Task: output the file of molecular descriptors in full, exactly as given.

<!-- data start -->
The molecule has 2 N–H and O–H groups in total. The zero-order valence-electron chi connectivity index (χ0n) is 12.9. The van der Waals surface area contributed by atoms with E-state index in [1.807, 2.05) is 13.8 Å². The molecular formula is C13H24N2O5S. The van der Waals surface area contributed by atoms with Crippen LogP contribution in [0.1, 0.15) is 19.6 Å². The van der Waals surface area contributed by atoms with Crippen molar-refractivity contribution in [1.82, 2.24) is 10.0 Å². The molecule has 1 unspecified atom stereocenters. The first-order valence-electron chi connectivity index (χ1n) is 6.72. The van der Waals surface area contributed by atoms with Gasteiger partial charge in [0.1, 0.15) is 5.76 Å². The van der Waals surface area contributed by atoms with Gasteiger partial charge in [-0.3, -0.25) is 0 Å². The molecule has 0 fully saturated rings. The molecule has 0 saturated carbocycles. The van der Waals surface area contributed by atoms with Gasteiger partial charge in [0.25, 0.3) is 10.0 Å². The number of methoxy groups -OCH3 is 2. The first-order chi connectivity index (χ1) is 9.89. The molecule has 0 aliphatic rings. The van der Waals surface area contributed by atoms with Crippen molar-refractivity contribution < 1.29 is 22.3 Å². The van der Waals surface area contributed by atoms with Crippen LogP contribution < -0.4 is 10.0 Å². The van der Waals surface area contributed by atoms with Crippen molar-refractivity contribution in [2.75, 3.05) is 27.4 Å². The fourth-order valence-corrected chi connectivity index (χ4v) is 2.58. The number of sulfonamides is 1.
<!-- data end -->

The molecule has 2 N–H and O–H groups in total. The zero-order valence-electron chi connectivity index (χ0n) is 12.9. The van der Waals surface area contributed by atoms with E-state index in [1.807, 2.05) is 13.8 Å². The molecular formula is C13H24N2O5S. The van der Waals surface area contributed by atoms with Crippen LogP contribution in [0.1, 0.15) is 19.6 Å². The van der Waals surface area contributed by atoms with Crippen molar-refractivity contribution in [1.82, 2.24) is 10.0 Å². The molecule has 1 unspecified atom stereocenters. The first-order valence-electron chi connectivity index (χ1n) is 6.72. The van der Waals surface area contributed by atoms with Gasteiger partial charge in [0.1, 0.15) is 5.76 Å². The van der Waals surface area contributed by atoms with Gasteiger partial charge in [-0.3, -0.25) is 0 Å². The molecule has 0 fully saturated rings. The molecule has 0 saturated carbocycles. The van der Waals surface area contributed by atoms with Gasteiger partial charge in [0.25, 0.3) is 10.0 Å². The number of methoxy groups -OCH3 is 2. The first-order chi connectivity index (χ1) is 9.89. The molecule has 0 aliphatic rings. The van der Waals surface area contributed by atoms with Crippen molar-refractivity contribution < 1.29 is 22.3 Å². The van der Waals surface area contributed by atoms with Crippen LogP contribution < -0.4 is 10.0 Å². The van der Waals surface area contributed by atoms with Crippen molar-refractivity contribution in [2.75, 3.05) is 27.4 Å². The fourth-order valence-corrected chi connectivity index (χ4v) is 2.58. The number of sulfonamides is 1.